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Re: [AZ] Suggested Good R. Viscosum Crosses

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  • sjperk5@comcast.net
    If you want to cross onto viscosum I would continue with the breeding of Weston Nurseries Ed Mezitt s program and his plants and go from there. One of the big
    Message 1 of 33 , Jun 3, 2008
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      If you want to cross onto viscosum I would continue with the breeding of Weston Nurseries Ed Mezitt's program and his plants and go from there. One of the big problems with many Exbury's is how poor the foliage performs late in the season. some of the Ghents do a little better. In Nova Scotia like New Hampshire if it doesn't have good fall color or at least healthy foliage in the fall it really is a big minus. Lots of members will not even allow Exburys in their garden for that reason. Even in full sun, as soon as it gets a little muggy they are pathetic. A little further north its not as big a problem. Good luck with luteum. I have some good seed set on it.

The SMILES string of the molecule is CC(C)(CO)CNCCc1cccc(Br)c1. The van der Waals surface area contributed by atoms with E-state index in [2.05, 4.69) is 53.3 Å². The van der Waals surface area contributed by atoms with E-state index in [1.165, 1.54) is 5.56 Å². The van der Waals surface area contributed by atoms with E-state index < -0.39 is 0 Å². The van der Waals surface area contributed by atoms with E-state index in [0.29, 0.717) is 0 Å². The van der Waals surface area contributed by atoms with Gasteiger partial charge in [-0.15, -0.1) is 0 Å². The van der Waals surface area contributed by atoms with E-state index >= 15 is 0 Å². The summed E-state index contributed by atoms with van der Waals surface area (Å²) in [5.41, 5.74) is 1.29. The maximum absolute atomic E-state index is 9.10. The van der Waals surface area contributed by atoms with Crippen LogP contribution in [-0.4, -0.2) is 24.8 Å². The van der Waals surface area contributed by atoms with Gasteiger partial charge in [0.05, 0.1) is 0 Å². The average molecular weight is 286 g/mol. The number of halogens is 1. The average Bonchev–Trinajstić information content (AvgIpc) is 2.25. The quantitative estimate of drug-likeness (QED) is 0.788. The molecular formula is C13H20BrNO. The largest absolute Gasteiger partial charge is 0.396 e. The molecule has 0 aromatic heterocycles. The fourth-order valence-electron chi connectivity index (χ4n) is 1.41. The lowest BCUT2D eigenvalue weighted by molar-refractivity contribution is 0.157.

I have Antilope and Gladwynense in bloom now, but I know that Gladwynense will defoliate before October. (At least I don't have to look at the problem foliage.)

      My suggestion...use arborescens and its hybrids for foliage and fragrance, cumberlandense for color (orange and yellow) prunifolium will also give you nice foliage, color and lateness no fragrance but not as hardy. Prunifolium will not give fall coloration for you either. There are some late season prunifolium hybrids that seem to be more hardy such as Weston's Firecracker. July series Leach are also good. July Jester is the only one we have used with good seed set.

      Joe Parks has a number of nice hybrids from his crosses of viscosum glaucum (probably arborescens) and cumberlandense that bloom in July.

      Sally Perkins,
      Salem, NH
    • Eddie Kirkland
      Joe, thanks for the directions to Wine Springs Bald. I will be going to Wayah later this month; could you perhaps email the map to me also? Thanks, Eddie